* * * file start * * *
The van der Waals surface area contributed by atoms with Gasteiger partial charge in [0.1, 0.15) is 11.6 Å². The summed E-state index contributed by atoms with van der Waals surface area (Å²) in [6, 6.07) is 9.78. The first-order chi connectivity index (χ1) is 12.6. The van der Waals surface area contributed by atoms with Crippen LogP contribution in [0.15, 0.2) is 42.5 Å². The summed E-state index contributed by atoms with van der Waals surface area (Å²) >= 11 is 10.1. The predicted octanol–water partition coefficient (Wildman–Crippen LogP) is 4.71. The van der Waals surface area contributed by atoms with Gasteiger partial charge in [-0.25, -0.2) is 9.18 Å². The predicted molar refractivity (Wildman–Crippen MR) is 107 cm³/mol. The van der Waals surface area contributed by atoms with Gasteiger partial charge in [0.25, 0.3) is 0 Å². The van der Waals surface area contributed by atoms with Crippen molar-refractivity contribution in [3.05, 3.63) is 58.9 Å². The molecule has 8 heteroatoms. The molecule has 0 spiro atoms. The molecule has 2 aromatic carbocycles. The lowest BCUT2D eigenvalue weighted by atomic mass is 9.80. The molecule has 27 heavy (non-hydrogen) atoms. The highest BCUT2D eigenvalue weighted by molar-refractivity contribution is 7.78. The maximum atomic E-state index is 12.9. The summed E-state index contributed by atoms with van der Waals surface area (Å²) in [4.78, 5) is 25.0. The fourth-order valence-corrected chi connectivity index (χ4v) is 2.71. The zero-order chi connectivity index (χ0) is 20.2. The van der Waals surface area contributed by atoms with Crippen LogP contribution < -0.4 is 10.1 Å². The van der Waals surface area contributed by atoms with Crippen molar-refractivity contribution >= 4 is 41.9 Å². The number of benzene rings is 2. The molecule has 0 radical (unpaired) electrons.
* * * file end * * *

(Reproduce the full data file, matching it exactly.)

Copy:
The van der Waals surface area contributed by atoms with Gasteiger partial charge in [0.1, 0.15) is 11.6 Å². The summed E-state index contributed by atoms with van der Waals surface area (Å²) in [6, 6.07) is 9.78. The first-order chi connectivity index (χ1) is 12.6. The van der Waals surface area contributed by atoms with Crippen LogP contribution in [0.15, 0.2) is 42.5 Å². The summed E-state index contributed by atoms with van der Waals surface area (Å²) >= 11 is 10.1. The predicted octanol–water partition coefficient (Wildman–Crippen LogP) is 4.71. The van der Waals surface area contributed by atoms with Gasteiger partial charge in [-0.25, -0.2) is 9.18 Å². The predicted molar refractivity (Wildman–Crippen MR) is 107 cm³/mol. The van der Waals surface area contributed by atoms with Gasteiger partial charge in [0.25, 0.3) is 0 Å². The van der Waals surface area contributed by atoms with Crippen molar-refractivity contribution in [3.05, 3.63) is 58.9 Å². The molecule has 8 heteroatoms. The molecule has 0 spiro atoms. The molecule has 2 aromatic carbocycles. The lowest BCUT2D eigenvalue weighted by atomic mass is 9.80. The molecule has 27 heavy (non-hydrogen) atoms. The highest BCUT2D eigenvalue weighted by molar-refractivity contribution is 7.78. The maximum atomic E-state index is 12.9. The summed E-state index contributed by atoms with van der Waals surface area (Å²) in [4.78, 5) is 25.0. The fourth-order valence-corrected chi connectivity index (χ4v) is 2.71. The zero-order chi connectivity index (χ0) is 20.2. The van der Waals surface area contributed by atoms with Crippen LogP contribution < -0.4 is 10.1 Å². The van der Waals surface area contributed by atoms with Crippen molar-refractivity contribution >= 4 is 41.9 Å². The number of benzene rings is 2. The molecule has 0 radical (unpaired) electrons.